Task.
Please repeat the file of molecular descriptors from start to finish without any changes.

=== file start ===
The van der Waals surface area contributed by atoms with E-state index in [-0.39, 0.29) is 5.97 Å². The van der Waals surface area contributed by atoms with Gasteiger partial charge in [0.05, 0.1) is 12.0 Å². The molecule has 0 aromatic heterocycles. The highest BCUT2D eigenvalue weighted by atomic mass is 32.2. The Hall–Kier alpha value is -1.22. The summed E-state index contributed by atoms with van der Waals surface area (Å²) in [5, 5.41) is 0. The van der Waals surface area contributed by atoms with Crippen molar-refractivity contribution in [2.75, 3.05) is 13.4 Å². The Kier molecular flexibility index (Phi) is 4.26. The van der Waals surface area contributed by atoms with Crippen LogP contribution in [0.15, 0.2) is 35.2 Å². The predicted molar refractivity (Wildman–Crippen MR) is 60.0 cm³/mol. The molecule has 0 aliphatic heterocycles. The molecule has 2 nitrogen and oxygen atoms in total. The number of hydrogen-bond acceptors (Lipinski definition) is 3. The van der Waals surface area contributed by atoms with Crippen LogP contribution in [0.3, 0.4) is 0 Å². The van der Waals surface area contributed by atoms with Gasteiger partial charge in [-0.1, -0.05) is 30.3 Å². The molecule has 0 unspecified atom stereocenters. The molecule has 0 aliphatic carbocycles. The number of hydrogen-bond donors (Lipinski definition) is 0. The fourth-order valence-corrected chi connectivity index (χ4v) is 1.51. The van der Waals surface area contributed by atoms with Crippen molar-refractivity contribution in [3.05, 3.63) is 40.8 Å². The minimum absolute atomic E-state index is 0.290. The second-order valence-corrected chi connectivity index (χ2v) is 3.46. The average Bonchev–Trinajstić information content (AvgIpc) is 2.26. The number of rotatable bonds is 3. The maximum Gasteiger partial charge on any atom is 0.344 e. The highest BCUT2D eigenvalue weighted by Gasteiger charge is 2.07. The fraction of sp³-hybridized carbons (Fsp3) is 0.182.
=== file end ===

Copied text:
The van der Waals surface area contributed by atoms with E-state index in [-0.39, 0.29) is 5.97 Å². The van der Waals surface area contributed by atoms with Gasteiger partial charge in [0.05, 0.1) is 12.0 Å². The molecule has 0 aromatic heterocycles. The highest BCUT2D eigenvalue weighted by atomic mass is 32.2. The Hall–Kier alpha value is -1.22. The summed E-state index contributed by atoms with van der Waals surface area (Å²) in [5, 5.41) is 0. The van der Waals surface area contributed by atoms with Crippen molar-refractivity contribution in [2.75, 3.05) is 13.4 Å². The Kier molecular flexibility index (Phi) is 4.26. The van der Waals surface area contributed by atoms with Crippen LogP contribution in [0.15, 0.2) is 35.2 Å². The predicted molar refractivity (Wildman–Crippen MR) is 60.0 cm³/mol. The molecule has 0 aliphatic heterocycles. The molecule has 2 nitrogen and oxygen atoms in total. The number of hydrogen-bond acceptors (Lipinski definition) is 3. The van der Waals surface area contributed by atoms with Crippen LogP contribution in [0.3, 0.4) is 0 Å². The van der Waals surface area contributed by atoms with Gasteiger partial charge in [-0.1, -0.05) is 30.3 Å². The molecule has 0 unspecified atom stereocenters. The molecule has 0 aliphatic carbocycles. The number of hydrogen-bond donors (Lipinski definition) is 0. The fourth-order valence-corrected chi connectivity index (χ4v) is 1.51. The van der Waals surface area contributed by atoms with Crippen molar-refractivity contribution in [3.05, 3.63) is 40.8 Å². The minimum absolute atomic E-state index is 0.290. The second-order valence-corrected chi connectivity index (χ2v) is 3.46. The average Bonchev–Trinajstić information content (AvgIpc) is 2.26. The number of rotatable bonds is 3. The maximum Gasteiger partial charge on any atom is 0.344 e. The highest BCUT2D eigenvalue weighted by Gasteiger charge is 2.07. The fraction of sp³-hybridized carbons (Fsp3) is 0.182.